Some Predictions for the Year of the Bear

by: Roger Nusbaum

There were quite a few markets around the world that did not have a great 2007. Ireland was down 25%. That is a significant haircut and I have to think the vast majority of the selling is done. If you believe that stock markets move ahead of the economy, there could be more economic issues in Ireland that surface to be sure, but I would be surprised if there is a lot more downside for stocks there. For perspective, though, I started with a 3% allocation to Ireland that is now smaller--point being I have moderate exposure that did not crucify me.

Sweden is an interesting one. The market there was down about 8%, but most of that can be attributed to a 40% (in dollar terms) decline in Ericsson (NASDAQ:ERIC). I have one Swedish stock that, although way off its high, was up about 20% this year (that includes a small tailwind from SEK strength).

The FTSE 100 was up about the same as the S&P 500 in 2007. I disclosed recently cutting back my exposure here as the economy looks like it could be rolling over, but stocks have not started to do so.

The New Zealand market was up 20% in 2006 and flat in 2007, but all of the structural problems notwithstanding, the kiwi was up 10% against the dollar this year. My hunch is that New Zealand index has a good year, but for now I am not considering exposure for clients.

The S&P 500 was up 3.5% in 2007, add in the dividend and we get 5.2% total. I thought we would be down a little this year, between 1350 and 1375. Going below consensus was the right idea but the magnitude was off considerably.

I think this year will be below consensus again, and I suspect we will be down for the year as a function of normal market cycles. We have not had a down year or a bear market in a very long time. As noted frequently, I do believe a bear market has started. If correct it would be unlikely that it would end and then bounce back all the way by next December 31.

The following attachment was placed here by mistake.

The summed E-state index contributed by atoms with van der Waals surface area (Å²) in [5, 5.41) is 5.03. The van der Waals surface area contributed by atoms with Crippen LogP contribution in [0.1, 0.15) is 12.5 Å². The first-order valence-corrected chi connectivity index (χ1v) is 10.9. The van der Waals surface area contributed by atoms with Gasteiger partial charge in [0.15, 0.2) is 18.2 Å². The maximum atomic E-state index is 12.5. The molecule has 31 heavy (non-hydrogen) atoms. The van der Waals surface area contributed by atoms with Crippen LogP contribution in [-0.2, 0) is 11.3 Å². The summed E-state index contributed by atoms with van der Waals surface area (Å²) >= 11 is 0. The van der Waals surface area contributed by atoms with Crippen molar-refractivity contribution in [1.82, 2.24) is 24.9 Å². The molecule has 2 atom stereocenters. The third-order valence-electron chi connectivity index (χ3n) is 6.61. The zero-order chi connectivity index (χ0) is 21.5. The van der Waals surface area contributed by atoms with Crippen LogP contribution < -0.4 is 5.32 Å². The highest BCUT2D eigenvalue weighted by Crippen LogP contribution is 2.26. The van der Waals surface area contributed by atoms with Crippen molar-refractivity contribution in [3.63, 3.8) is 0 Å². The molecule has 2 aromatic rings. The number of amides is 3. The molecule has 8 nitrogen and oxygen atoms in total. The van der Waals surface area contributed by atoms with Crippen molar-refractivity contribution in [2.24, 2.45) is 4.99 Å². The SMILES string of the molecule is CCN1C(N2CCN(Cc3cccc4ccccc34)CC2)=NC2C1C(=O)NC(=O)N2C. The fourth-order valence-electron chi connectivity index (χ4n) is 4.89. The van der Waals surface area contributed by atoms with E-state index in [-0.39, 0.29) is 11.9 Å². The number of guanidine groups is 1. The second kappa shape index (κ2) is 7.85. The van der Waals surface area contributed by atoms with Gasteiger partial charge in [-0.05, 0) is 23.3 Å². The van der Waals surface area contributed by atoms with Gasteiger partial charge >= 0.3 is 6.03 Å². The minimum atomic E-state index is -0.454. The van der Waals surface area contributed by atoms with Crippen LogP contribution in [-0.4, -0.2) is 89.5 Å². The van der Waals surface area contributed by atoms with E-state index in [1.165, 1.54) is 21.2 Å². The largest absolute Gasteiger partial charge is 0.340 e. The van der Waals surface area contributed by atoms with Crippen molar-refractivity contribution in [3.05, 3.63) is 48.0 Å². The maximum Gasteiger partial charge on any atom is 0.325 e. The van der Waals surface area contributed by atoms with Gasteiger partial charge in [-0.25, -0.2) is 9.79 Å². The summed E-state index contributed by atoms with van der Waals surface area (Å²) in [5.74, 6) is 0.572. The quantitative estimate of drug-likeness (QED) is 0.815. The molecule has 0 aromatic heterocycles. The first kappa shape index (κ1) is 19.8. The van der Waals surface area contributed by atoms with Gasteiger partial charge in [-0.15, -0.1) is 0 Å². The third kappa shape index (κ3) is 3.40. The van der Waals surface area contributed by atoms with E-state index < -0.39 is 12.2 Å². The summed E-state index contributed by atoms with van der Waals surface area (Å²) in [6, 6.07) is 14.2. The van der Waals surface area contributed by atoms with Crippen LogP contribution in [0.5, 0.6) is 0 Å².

As noted many times, the rolling over in the market of the last couple of months is how bear markets start. We are only down a little, and I am still very long after making a few defensive tweaks.

I am not sure I am in the big-rally-in-gold camp, for 2008 anyway. Gold is up 30% over the last year and 60% in the last two. Taking a rest for a while seems plausible, but I own gold for clients and would welcome another 30% lift this year. If a flat or down year for gold pans out, it could make owning soft or agricultural commodities all the more important.

I thought the yield curve would have started to steepen meaningfully in 2007 but that did not happen. I guess I'll stick with that idea for 2008. It seems like the Fed will do some more cutting. Hopefully the middle of the curve and further out will move up in yield. This would make lending money more profitable and so the financials more attractive. Generally speaking it is pretty tough for an index to go somewhere without its largest sector.

So this post evolved into a 2008 prediction of sorts. A diversified portfolio is a mix of things that are doing what you expect and things that are not. A list of predictions, like last year and the year before, are a mix of things that are right and things that are wrong. Of course none of it matters, or at least it shouldn't matter. If you are not a big risk taker you might tilt to certain outcomes but not bet the ranch. You know from reading this site that I favor moderation at every turn, and never lose sight of the things that could go wrong.